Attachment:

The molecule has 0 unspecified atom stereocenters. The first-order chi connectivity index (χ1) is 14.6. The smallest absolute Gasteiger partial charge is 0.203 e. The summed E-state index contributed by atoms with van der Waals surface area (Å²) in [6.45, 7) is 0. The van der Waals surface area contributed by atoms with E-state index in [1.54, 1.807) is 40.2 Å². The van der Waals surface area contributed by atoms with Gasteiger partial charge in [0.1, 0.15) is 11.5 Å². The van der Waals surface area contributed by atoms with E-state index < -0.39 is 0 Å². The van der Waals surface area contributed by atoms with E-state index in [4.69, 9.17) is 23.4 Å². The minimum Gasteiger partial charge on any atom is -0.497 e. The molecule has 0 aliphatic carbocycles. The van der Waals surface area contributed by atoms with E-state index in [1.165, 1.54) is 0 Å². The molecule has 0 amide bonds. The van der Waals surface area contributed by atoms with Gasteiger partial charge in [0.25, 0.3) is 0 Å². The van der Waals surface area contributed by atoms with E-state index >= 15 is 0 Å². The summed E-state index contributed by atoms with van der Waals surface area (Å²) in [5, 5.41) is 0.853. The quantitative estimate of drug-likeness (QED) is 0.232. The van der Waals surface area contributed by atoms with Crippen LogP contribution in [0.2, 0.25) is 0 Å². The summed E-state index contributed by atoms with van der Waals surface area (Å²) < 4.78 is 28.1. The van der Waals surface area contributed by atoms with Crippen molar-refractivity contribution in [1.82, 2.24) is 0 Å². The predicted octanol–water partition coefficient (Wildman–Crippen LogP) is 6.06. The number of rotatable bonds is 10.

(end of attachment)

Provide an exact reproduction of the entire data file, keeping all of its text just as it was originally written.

The molecule has 0 unspecified atom stereocenters. The first-order chi connectivity index (χ1) is 14.6. The smallest absolute Gasteiger partial charge is 0.203 e. The summed E-state index contributed by atoms with van der Waals surface area (Å²) in [6.45, 7) is 0. The van der Waals surface area contributed by atoms with E-state index in [1.54, 1.807) is 40.2 Å². The van der Waals surface area contributed by atoms with Gasteiger partial charge in [0.1, 0.15) is 11.5 Å². The van der Waals surface area contributed by atoms with E-state index < -0.39 is 0 Å². The van der Waals surface area contributed by atoms with E-state index in [4.69, 9.17) is 23.4 Å². The minimum Gasteiger partial charge on any atom is -0.497 e. The molecule has 0 aliphatic carbocycles. The van der Waals surface area contributed by atoms with E-state index in [1.165, 1.54) is 0 Å². The molecule has 0 amide bonds. The van der Waals surface area contributed by atoms with Gasteiger partial charge in [0.25, 0.3) is 0 Å². The van der Waals surface area contributed by atoms with E-state index >= 15 is 0 Å². The summed E-state index contributed by atoms with van der Waals surface area (Å²) in [5, 5.41) is 0.853. The quantitative estimate of drug-likeness (QED) is 0.232. The van der Waals surface area contributed by atoms with Crippen LogP contribution in [0.2, 0.25) is 0 Å². The summed E-state index contributed by atoms with van der Waals surface area (Å²) < 4.78 is 28.1. The van der Waals surface area contributed by atoms with Crippen molar-refractivity contribution in [1.82, 2.24) is 0 Å². The predicted octanol–water partition coefficient (Wildman–Crippen LogP) is 6.06. The number of rotatable bonds is 10.